Issue date: 10 May 2001
Dr Ursula Lucas, an accountancy lecturer from Bristol Business School, has been nominated for a £50,000 award as part of the National Teaching Fellowship Scheme (NTFS).
Dr Lucas teaches IA (Introductory Accounting) and Auditing and her research specialism is in accounting education. She has been selected as one of 43 nominees to receive this national award for her excellent and innovative teaching.
UWE nominated Ursula for her inspirational teaching, outstanding course results, and the positive influence she has had on the practice of teaching and learning in the University as a whole. She is praised by students for her ability to make potentially dull subjects, such as auditing, come alive and colleagues have been inspired to pursue better learning experiences through her example.
Ursula says she has always maintained her link with the accounting profession, "I see myself as both a member of the academic community and as a member of the accounting profession. Consequently I have worked closely with the Institute of Chartered Accountants in England and Wales in their examination system for many years and I am currently chair of the ICAEW Assessment Committee."
Dr Lucas says it is through a love of her subject that she is enabled to keep her teaching interesting, "I constantly look for different approaches to make the subject relevant to my students. I try to engage them by seizing on unusual ways of linking accounting and auditing with the 'real world' for example by using poems or stories that raise quite telling philosophical issues."
If she wins the £50,000 prize, Ursula is clear that she wants the money to benefit the large numbers of students who study IA (currently around 250,000), "My area of research interest is the teaching of IA. It is important that students feel empowered by their studies to understand accounting information and have the confidence to work with it and, if necessary to challenge it. However research shows that students are often fearful of accounting, and have negative preconceptions about it. Yet there is relatively little research carried into the effectiveness of IA courses. My project will seek to research these issues more closely and to provide a forum for the sharing of experience between accounting educators. We need the opportunity to share best practice in this important area of education."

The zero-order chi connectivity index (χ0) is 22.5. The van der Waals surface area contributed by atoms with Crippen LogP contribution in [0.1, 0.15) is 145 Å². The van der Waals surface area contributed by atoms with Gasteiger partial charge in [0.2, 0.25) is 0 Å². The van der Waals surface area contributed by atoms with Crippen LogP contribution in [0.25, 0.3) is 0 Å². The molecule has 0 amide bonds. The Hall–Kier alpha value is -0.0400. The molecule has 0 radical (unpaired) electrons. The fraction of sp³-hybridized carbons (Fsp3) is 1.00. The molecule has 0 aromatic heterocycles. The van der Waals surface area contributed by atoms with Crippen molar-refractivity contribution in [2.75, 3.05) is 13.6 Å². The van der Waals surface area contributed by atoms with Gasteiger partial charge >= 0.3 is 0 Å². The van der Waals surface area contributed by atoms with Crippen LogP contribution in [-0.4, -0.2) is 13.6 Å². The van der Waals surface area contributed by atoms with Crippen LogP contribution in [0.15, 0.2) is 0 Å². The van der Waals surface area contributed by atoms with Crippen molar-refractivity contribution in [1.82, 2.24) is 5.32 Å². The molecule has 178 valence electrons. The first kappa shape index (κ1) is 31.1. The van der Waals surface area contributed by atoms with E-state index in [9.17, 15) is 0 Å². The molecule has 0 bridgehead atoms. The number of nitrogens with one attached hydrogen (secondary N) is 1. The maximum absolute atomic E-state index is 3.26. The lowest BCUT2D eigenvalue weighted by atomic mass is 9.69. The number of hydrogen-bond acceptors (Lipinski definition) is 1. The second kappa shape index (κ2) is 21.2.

The NTFS was set up in 2000 to reward excellence in teaching and learning. It is administered by the Institute for Learning and Teaching in Higher Education (ILT) on behalf of the HEFCE. For further information see the websites: www.ilt.ac.uk and http://ntfs.ilt.ac.uk
The twenty winners, who will each receive £50,000 to benefit their work in teaching and learning, will be chosen at a meeting on 6 June, with details released to the press the following week. Winners will attend an official presentation dinner on 10 July in London.
Ursula took a first class honours degree in History and Politics before qualifying as a Chartered Accountant. After ten years in practice with KPMG she entered higher education in 1985 motivated by a deep interest in education and a desire to enquire into taken-for-granted practices within auditing. She joined BBS as a senior lecturer in 1990 and was promoted to Principal Lecturer in 1995. Throughout her time at UWE, Dr Lucas has been a champion of innovation in teaching and learning not only within accounting but also across the university. Her passion for teaching led naturally to research in the field, and she completed a highly original doctoral thesis at Sheffield Hallam in 1998. Important publications have followed.
Photo: Ursula Lucas photo available upon request in jpeg format.